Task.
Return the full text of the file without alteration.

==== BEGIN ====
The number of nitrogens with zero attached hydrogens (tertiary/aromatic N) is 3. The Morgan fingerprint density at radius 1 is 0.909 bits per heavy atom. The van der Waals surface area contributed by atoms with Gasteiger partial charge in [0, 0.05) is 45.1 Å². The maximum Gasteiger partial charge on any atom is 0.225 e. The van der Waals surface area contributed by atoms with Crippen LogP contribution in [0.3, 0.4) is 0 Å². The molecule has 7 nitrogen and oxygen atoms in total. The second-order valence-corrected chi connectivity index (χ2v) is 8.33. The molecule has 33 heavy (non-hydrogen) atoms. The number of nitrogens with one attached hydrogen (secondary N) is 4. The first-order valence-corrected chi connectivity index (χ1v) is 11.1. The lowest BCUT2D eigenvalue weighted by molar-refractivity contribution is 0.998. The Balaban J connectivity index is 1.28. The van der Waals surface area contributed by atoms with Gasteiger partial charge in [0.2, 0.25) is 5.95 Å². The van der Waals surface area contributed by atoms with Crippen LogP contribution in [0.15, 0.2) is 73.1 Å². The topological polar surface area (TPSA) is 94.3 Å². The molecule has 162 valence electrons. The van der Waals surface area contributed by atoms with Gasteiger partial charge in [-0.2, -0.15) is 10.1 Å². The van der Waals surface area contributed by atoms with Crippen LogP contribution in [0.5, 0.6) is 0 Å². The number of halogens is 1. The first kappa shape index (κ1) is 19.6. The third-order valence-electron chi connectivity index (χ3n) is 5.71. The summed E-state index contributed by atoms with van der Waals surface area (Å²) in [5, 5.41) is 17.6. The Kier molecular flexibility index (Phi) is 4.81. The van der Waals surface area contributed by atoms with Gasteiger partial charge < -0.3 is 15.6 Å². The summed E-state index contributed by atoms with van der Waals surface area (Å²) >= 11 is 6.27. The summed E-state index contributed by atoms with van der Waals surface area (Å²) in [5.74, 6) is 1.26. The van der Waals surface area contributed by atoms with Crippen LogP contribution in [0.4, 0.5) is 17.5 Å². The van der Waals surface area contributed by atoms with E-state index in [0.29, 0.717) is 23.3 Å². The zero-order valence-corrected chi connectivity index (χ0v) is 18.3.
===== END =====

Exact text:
The number of nitrogens with zero attached hydrogens (tertiary/aromatic N) is 3. The Morgan fingerprint density at radius 1 is 0.909 bits per heavy atom. The van der Waals surface area contributed by atoms with Gasteiger partial charge in [0, 0.05) is 45.1 Å². The maximum Gasteiger partial charge on any atom is 0.225 e. The van der Waals surface area contributed by atoms with Crippen LogP contribution in [0.3, 0.4) is 0 Å². The molecule has 7 nitrogen and oxygen atoms in total. The second-order valence-corrected chi connectivity index (χ2v) is 8.33. The molecule has 33 heavy (non-hydrogen) atoms. The number of nitrogens with one attached hydrogen (secondary N) is 4. The first-order valence-corrected chi connectivity index (χ1v) is 11.1. The lowest BCUT2D eigenvalue weighted by molar-refractivity contribution is 0.998. The Balaban J connectivity index is 1.28. The van der Waals surface area contributed by atoms with Gasteiger partial charge in [0.2, 0.25) is 5.95 Å². The van der Waals surface area contributed by atoms with Crippen LogP contribution in [0.15, 0.2) is 73.1 Å². The topological polar surface area (TPSA) is 94.3 Å². The molecule has 162 valence electrons. The van der Waals surface area contributed by atoms with Gasteiger partial charge in [-0.2, -0.15) is 10.1 Å². The van der Waals surface area contributed by atoms with Crippen LogP contribution in [0.5, 0.6) is 0 Å². The number of halogens is 1. The first kappa shape index (κ1) is 19.6. The third-order valence-electron chi connectivity index (χ3n) is 5.71. The summed E-state index contributed by atoms with van der Waals surface area (Å²) in [5, 5.41) is 17.6. The Kier molecular flexibility index (Phi) is 4.81. The van der Waals surface area contributed by atoms with Gasteiger partial charge < -0.3 is 15.6 Å². The summed E-state index contributed by atoms with van der Waals surface area (Å²) >= 11 is 6.27. The summed E-state index contributed by atoms with van der Waals surface area (Å²) in [5.74, 6) is 1.26. The van der Waals surface area contributed by atoms with Crippen LogP contribution in [0.4, 0.5) is 17.5 Å². The van der Waals surface area contributed by atoms with E-state index in [0.29, 0.717) is 23.3 Å². The zero-order valence-corrected chi connectivity index (χ0v) is 18.3.